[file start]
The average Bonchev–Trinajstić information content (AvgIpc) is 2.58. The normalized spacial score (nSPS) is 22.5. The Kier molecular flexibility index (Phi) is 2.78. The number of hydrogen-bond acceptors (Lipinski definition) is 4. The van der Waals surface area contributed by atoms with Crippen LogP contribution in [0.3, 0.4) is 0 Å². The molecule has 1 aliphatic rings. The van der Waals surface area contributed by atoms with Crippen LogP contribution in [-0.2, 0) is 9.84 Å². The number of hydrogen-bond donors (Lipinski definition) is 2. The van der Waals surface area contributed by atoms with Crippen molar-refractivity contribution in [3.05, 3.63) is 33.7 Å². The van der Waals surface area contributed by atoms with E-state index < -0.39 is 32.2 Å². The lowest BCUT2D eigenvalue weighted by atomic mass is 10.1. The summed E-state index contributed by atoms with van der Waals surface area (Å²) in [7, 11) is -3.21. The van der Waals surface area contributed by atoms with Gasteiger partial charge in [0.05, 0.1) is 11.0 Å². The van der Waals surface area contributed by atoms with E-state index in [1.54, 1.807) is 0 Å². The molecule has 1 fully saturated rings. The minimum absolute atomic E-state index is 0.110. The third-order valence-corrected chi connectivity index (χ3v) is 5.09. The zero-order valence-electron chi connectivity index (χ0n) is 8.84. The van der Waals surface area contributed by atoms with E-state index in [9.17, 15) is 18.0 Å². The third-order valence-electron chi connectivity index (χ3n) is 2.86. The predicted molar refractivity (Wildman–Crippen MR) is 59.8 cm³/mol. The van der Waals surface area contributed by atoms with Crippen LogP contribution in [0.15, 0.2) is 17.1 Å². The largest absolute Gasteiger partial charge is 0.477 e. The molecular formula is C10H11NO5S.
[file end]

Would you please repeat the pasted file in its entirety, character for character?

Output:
The average Bonchev–Trinajstić information content (AvgIpc) is 2.58. The normalized spacial score (nSPS) is 22.5. The Kier molecular flexibility index (Phi) is 2.78. The number of hydrogen-bond acceptors (Lipinski definition) is 4. The van der Waals surface area contributed by atoms with Crippen LogP contribution in [0.3, 0.4) is 0 Å². The molecule has 1 aliphatic rings. The van der Waals surface area contributed by atoms with Crippen LogP contribution in [-0.2, 0) is 9.84 Å². The number of hydrogen-bond donors (Lipinski definition) is 2. The van der Waals surface area contributed by atoms with Crippen molar-refractivity contribution in [3.05, 3.63) is 33.7 Å². The van der Waals surface area contributed by atoms with E-state index < -0.39 is 32.2 Å². The lowest BCUT2D eigenvalue weighted by atomic mass is 10.1. The summed E-state index contributed by atoms with van der Waals surface area (Å²) in [7, 11) is -3.21. The van der Waals surface area contributed by atoms with Gasteiger partial charge in [0.05, 0.1) is 11.0 Å². The van der Waals surface area contributed by atoms with E-state index in [1.54, 1.807) is 0 Å². The molecule has 1 fully saturated rings. The minimum absolute atomic E-state index is 0.110. The third-order valence-corrected chi connectivity index (χ3v) is 5.09. The zero-order valence-electron chi connectivity index (χ0n) is 8.84. The van der Waals surface area contributed by atoms with E-state index in [9.17, 15) is 18.0 Å². The third-order valence-electron chi connectivity index (χ3n) is 2.86. The predicted molar refractivity (Wildman–Crippen MR) is 59.8 cm³/mol. The van der Waals surface area contributed by atoms with Crippen LogP contribution in [0.15, 0.2) is 17.1 Å². The largest absolute Gasteiger partial charge is 0.477 e. The molecular formula is C10H11NO5S.